In 2015, a Unicef research paper demonstrated that children who experienced corporal punishment had decreased math scores compared with those who had not experienced it.

The Global Initiative to End All Corporal Punishment of Children published a working paper last year, which reviewed the impact and associations of corporal punishment on children. It found that children who had experienced corporal punishment were more likely to engage in bullying, lying, cheating, running away, truancy, and had increased involvement in crime. Rather than encouraging children to comply with rules and instructions, they are instead motivated not to get caught for their wrongdoings.

Children who are physically punished at home are twice as vulnerable to corporal punishment in schools because they are more likely to show behavioural problems and aggression at school. This makes them targets for corporal punishment in attempts to control and instil discipline. It results in a cycle of violence leading children to resolve issues through aggression rather than dialogue.

Undoubtedly, children need rules and discipline — and it can just as effectively be imparted without lifting a hand against a child. Banning corporal punishment does not mean that we leave a child to do whatever he or she pleases.

For those looking for concrete alternatives to corporal punishment, Unicef has developed handbooks with four principles of positive discipline in mind:

A DISCIPLINARY response must be relevant to the misbehaviour;

THE response must be proportional to the offence;

FOCUSED on correcting the behaviour rather than humiliating the child and aimed at rehabilitation rather than retribution; and,

THE discipline imposed must teach the child rather than focus on “paying back” on the offence.

Within the different principles, the caregiver, whether a parent, teacher or guardian, can then customise appropriate responses to suit the child and the context of their misbehaviour.

There is no one-size-fits-all approach. In some instances, the teacher or the parent could ask the child to think of what they have done and ask them to offer an oral apology. In some others, especially when the misbehaviour is persistent or detrimental to others, sanctions can be imposed and privileges can be withdrawn, such as limited television time. In the event in which the child causes damage to another person, the child can be asked to make a public apology or contribute to repairing the damage where feasible.


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Curb bullying, violence among students, teenagers – Lam Thye

Tuesday, June 13th, 2017

Tan Sri Lee Lam Thye

KUALA LUMPUR: Bullying and violence among students and teenagers should be kept in check as the culture is gaining a foothold in the local society, said Malaysia Crime Prevention Foundation (MCPF) senior vice-chairman Tan Sri Lee Lam Thye.

He said that in general, hardly a day passed without some form of violence committed, be it at home, school or elsewhere.

Thus, the government, along with other stakeholders, must find the reasons why Malaysian  juveniles were behaving in this way and why  they were disobeying and not respecting the law, he said.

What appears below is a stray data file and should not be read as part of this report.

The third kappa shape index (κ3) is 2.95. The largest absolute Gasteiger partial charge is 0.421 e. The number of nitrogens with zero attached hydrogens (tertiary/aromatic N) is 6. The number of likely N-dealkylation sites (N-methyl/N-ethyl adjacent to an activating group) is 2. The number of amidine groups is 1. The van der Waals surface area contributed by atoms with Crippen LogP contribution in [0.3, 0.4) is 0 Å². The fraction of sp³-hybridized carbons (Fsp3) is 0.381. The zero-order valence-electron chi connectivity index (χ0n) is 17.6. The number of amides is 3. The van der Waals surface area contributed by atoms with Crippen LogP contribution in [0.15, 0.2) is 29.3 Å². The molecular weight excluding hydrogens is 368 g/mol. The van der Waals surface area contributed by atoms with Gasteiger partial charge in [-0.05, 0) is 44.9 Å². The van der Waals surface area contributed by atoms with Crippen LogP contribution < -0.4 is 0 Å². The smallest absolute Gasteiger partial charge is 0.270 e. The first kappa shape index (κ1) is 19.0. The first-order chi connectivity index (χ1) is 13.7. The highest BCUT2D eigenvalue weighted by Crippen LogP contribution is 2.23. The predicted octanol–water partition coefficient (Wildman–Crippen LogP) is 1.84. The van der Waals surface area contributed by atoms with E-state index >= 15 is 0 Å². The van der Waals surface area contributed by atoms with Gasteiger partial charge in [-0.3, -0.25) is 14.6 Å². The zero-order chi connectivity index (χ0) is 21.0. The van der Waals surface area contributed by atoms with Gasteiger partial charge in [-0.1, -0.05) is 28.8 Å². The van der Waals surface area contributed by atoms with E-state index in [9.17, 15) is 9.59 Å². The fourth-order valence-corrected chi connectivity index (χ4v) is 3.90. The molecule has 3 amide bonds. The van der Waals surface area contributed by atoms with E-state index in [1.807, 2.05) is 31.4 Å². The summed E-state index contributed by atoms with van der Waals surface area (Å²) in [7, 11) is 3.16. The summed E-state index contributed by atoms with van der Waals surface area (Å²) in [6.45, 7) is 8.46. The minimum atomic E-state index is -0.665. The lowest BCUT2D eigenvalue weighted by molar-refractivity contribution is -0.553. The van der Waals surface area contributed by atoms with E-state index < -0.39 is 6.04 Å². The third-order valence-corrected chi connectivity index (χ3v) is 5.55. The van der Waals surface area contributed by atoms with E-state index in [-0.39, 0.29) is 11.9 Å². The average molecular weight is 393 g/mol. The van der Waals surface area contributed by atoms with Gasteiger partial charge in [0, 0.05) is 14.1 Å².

“I believe that we must tackle the ‘culture of violence’ which appears to me to be gaining a foothold in our educational institutions,” he said in a statement today.

Lee was commenting on the incident last Saturday when an 18-year-old boy was allegedly assaulted, sodomised and burned by a group of teenagers around midnight at a field in Jalan Kaki Bukit, Bukit Gelugor, Penang.

Lee said the incident happened less than two weeks after Universiti Pertahanan Nasional Malaysia (UPNM) student Zulfarhan Osman Zulkarnain, 21, died at the Serdang Hospital on June 1 after he was allegedly assaulted by a group of university students in Serdang.

Lee also stressed that the government must intervene to help tackle the problem with support from all stakeholders, including parents, psychologists and non-governmental organisations.

Among others, he said, they should focus on the mental health aspect as it could also be one of the main reasons for such violence.

“More troubling, the problem also involves students as the ratio of those facing mental problems has increased from one in 10 people in 2011 to one in five individuals in 2016,” he said, adding that experts had cited anxiety and depression as the main causes of mental health problems among students.


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Good v evil in schools

Tuesday, June 13th, 2017
Children must be taught not only to get good grades, but to tell good from evil

THE holy month in the Islamic calendar is back again to the pleasure of Muslims around the globe.

For some, Ramadan is the month to purify their souls by doing as many good deeds as possible. Others look forward to putting on new Raya clothes.

Excitement is in the air as we count the days to Hari Raya and buying new clothes for children is high on parents’ list of priorities.

Last Sunday, Hafizah Said and her husband, Mohd Ryzal Abdul Razak, from Sanglang in Jerlun, Kedah, took their three children along for Raya shopping.

Their daughter, Nur Zarif Hamani, 6, was delighted with her new clothes.

In Johor Baru, Hawa Osman, 54, bought a baju raya for her son, Zulfarhan Osman Zulkarnian, 21, a Malaysian National Defence University (UPNM) navy cadet.

Sadly, tragedy struck and the two families would not get to see Nur Zarif and Zulfarhan in their new outfits.

Nur Zarif drowned after falling into a canal in front of her home on the fourth day of Ramadan.